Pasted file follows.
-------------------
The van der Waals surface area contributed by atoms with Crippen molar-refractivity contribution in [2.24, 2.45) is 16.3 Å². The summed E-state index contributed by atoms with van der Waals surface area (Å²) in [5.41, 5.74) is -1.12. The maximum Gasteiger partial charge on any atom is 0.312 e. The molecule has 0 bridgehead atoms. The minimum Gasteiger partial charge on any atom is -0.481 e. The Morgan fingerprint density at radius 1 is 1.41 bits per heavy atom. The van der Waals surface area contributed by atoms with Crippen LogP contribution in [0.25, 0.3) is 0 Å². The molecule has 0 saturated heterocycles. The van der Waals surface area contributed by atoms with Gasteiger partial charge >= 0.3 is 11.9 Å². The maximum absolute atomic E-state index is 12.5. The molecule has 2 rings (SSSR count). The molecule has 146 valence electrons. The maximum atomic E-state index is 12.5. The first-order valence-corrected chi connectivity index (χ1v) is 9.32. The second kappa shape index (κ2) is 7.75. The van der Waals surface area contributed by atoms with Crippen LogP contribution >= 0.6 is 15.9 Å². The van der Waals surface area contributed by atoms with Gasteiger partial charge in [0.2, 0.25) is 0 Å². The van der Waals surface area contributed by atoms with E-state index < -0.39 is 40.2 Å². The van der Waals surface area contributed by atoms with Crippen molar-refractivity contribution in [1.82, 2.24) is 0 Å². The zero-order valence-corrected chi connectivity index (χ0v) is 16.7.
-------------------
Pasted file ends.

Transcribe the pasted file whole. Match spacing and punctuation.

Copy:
The van der Waals surface area contributed by atoms with Crippen molar-refractivity contribution in [2.24, 2.45) is 16.3 Å². The summed E-state index contributed by atoms with van der Waals surface area (Å²) in [5.41, 5.74) is -1.12. The maximum Gasteiger partial charge on any atom is 0.312 e. The molecule has 0 bridgehead atoms. The minimum Gasteiger partial charge on any atom is -0.481 e. The Morgan fingerprint density at radius 1 is 1.41 bits per heavy atom. The van der Waals surface area contributed by atoms with Crippen LogP contribution in [0.25, 0.3) is 0 Å². The molecule has 0 saturated heterocycles. The van der Waals surface area contributed by atoms with Gasteiger partial charge >= 0.3 is 11.9 Å². The maximum absolute atomic E-state index is 12.5. The molecule has 2 rings (SSSR count). The molecule has 146 valence electrons. The maximum atomic E-state index is 12.5. The first-order valence-corrected chi connectivity index (χ1v) is 9.32. The second kappa shape index (κ2) is 7.75. The van der Waals surface area contributed by atoms with Crippen LogP contribution >= 0.6 is 15.9 Å². The van der Waals surface area contributed by atoms with Gasteiger partial charge in [0.2, 0.25) is 0 Å². The van der Waals surface area contributed by atoms with E-state index < -0.39 is 40.2 Å². The van der Waals surface area contributed by atoms with Crippen molar-refractivity contribution in [1.82, 2.24) is 0 Å². The zero-order valence-corrected chi connectivity index (χ0v) is 16.7.